It was a frigid February day with overcast skies
When Dad asked us to sit and cleared his throat to say,
“Kids, I know this news will come as a surprise,
But I’ve discussed it with your mother and we’re moving away.”
My chest started hurting, I shook with a jolt.
My brain couldn’t comprehend what it’d heard him speak.
I gripped the edge of the couch and fought the urge to bolt.
I bit my tongue so I wouldn’t let out a shriek.
My little brother, he wasn’t so careful not to offend.
“What do you mean we have to move?
Surely not before it’s time for the school year to end!”
He shouted at Mom and Dad - they clearly disapproved.
“I’m sorry, Scott,” said Mom, “but Dad’s got a new job.
My boss said I could transfer—and get a promotion, too.”
Scott kicked at the coffee table and choked down a sob.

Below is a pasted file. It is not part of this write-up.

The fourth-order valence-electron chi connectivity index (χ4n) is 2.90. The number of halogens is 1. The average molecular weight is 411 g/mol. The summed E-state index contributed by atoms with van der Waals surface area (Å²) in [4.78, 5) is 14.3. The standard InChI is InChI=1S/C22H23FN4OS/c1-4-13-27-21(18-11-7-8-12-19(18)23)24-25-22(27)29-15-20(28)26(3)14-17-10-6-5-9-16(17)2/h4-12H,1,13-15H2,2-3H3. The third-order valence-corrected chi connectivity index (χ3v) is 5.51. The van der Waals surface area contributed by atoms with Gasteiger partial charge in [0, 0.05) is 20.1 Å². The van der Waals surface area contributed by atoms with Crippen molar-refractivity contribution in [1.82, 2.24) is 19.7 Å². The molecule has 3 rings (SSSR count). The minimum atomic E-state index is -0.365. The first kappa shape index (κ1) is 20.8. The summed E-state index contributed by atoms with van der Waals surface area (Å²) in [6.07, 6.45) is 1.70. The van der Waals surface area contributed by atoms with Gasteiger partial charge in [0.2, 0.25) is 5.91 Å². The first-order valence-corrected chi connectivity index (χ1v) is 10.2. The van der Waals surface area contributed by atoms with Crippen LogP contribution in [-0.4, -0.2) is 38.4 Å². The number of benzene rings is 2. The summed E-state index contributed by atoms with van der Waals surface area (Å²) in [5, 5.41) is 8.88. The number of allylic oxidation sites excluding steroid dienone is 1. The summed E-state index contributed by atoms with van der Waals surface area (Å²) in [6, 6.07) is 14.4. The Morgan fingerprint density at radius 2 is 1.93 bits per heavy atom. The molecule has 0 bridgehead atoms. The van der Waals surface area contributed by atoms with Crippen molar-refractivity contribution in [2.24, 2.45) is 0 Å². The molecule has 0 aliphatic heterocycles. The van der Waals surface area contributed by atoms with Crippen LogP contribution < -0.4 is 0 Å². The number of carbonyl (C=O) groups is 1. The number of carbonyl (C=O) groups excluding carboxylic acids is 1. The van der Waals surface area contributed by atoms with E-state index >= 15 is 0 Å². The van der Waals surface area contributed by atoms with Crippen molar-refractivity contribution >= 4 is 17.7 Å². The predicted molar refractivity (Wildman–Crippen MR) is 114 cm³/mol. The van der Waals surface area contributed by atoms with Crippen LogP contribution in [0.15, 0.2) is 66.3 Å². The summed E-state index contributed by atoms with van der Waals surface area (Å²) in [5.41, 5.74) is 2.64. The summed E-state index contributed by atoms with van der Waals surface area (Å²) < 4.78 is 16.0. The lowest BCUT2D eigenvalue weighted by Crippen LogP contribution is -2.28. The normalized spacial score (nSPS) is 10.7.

I knew he’d miss his friends - they were attached like glue.
But what did Scott think would happen to me?
He made friends the instant he met someone new.
When it came to friends, I had exactly three.
But they were my best friends, my soul mate crew.
Leaving behind Ashley, Tim and Gina was hard.
It happened too soon—in March we said goodbye.
Sure, there was the Internet or the birthday card.
But a phone call, a Tweet—it wasn’t Glenbrook High.
No, no more Glenbrook, I started at a new school.
To make it worse, there were only three months to go.
My face flushed, my palms sweated, I felt like a fool
When my first period teacher introduced me and sat me in the front row.
When you transfer to a new school at the beginning of the year,
Everyone’s excited to make a new friend.
When you wind up transferring with only one semester clear,
You might sneak in unnoticed amidst the holidays’ end.
But transferring in the middle of spring
Makes you stand out like a neon-colored light.
Everyone already has friends, they do their own thing.
Who needs a new pal, someone who might be full of spite?
But what if the other students all thought I was mean?